Democracy and Distrust A Theory of Judicial Review

ISBN-10: 0674196376
ISBN-13: 9780674196377
Edition: 1980
Authors: John Hart Ely
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Description: This powerfully argued appraisal of judicial review may change the face of American law. Written for layman and scholar alike, the book addresses one of the most important issues facing Americans today: within what guidelines shall the Supreme Court  More...

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Book details

List price: $33.00
Copyright year: 1980
Publisher: Harvard University Press
Publication date: 8/15/1981
Binding: Paperback
Pages: 268
Size: 6.00" wide x 9.25" long x 0.75" tall
Weight: 1.100
Language: English

This powerfully argued appraisal of judicial review may change the face of American law. Written for layman and scholar alike, the book addresses one of the most important issues facing Americans today: within what guidelines shall the Supreme Court apply the strictures of the Constitution to the complexities of modern life? Until now legal experts have proposed two basic approaches to the Constitution. The first, "interpretivism," maintains that we should stick as closely as possible to what is explicit in the document itself. The second, predominant in recent academic theorizing, argues that the courts should be guided by what they see as the fundamental values of American society. Mr. Ely demonstrates that both of these approaches are inherently incomplete and inadequate. Democracy and Distrust sets forth a new and persuasive basis for determining the role of the Supreme Court today. Ely's proposal is centered on the view that the Court should devote itself to assuring majority governance while protecting minority rights. "The Constitution," he writes, "has proceeded from the sensible assumption that an effective majority will not unreasonably threaten its own rights, and has sought to assure that such a majority not systematically treat others less well than it treats itself. It has done so by structuring decision processes at all levels in an attempt to ensure, first, that everyone's interests will be represented when decisions are made, and second, that the application of those decisions will not be manipulated so as to reintroduce in practice the sort of discrimination that is impermissible in theory. Thus, Ely's emphasis is on the procedural side of due process, on the preservation of governmental structure rather than on the recognition of elusive social values. At the same time, his approach is free of interpretivism's rigidity because it is fully responsive to the changing wishes of a popular majority. Consequently, his book will have a profound impact on legal opinion at all levels-from experts in constitutional law, to lawyers with general practices, to concerned citizens watching the bewildering changes in American law.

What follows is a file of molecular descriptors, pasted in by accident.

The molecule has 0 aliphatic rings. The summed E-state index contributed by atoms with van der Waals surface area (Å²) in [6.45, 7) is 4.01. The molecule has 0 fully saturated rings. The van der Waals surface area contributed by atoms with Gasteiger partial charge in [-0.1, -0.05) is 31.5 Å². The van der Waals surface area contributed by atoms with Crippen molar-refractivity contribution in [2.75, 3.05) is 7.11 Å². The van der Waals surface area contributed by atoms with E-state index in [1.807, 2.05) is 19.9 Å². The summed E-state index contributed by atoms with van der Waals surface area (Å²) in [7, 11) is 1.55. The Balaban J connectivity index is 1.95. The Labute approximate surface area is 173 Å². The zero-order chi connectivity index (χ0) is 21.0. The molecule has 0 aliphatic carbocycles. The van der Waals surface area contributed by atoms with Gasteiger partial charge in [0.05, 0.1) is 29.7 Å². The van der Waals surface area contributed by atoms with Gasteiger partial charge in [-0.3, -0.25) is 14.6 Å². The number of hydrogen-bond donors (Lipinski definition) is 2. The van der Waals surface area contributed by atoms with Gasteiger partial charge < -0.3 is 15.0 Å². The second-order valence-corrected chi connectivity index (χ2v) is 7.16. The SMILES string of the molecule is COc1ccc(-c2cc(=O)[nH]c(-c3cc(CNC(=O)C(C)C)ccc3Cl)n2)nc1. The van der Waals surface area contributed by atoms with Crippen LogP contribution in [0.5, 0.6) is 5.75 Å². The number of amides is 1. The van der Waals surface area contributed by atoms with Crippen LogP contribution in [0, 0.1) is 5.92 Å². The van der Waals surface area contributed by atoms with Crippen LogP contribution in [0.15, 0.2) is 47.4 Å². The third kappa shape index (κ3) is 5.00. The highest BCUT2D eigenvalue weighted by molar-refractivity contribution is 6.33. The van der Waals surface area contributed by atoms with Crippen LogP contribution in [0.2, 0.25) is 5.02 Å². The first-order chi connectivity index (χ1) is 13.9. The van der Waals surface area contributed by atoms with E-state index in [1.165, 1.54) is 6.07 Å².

The Allure of Interpretivism
The Impossibility of a Clause-Bound Interpretivism
Discovering Fundamental Values
Policing the Process of Representation: The Court as Referee
Clearing the Channels of Political Change
Facilitating the Representation of Minorities
Conclusion
Notes
Index

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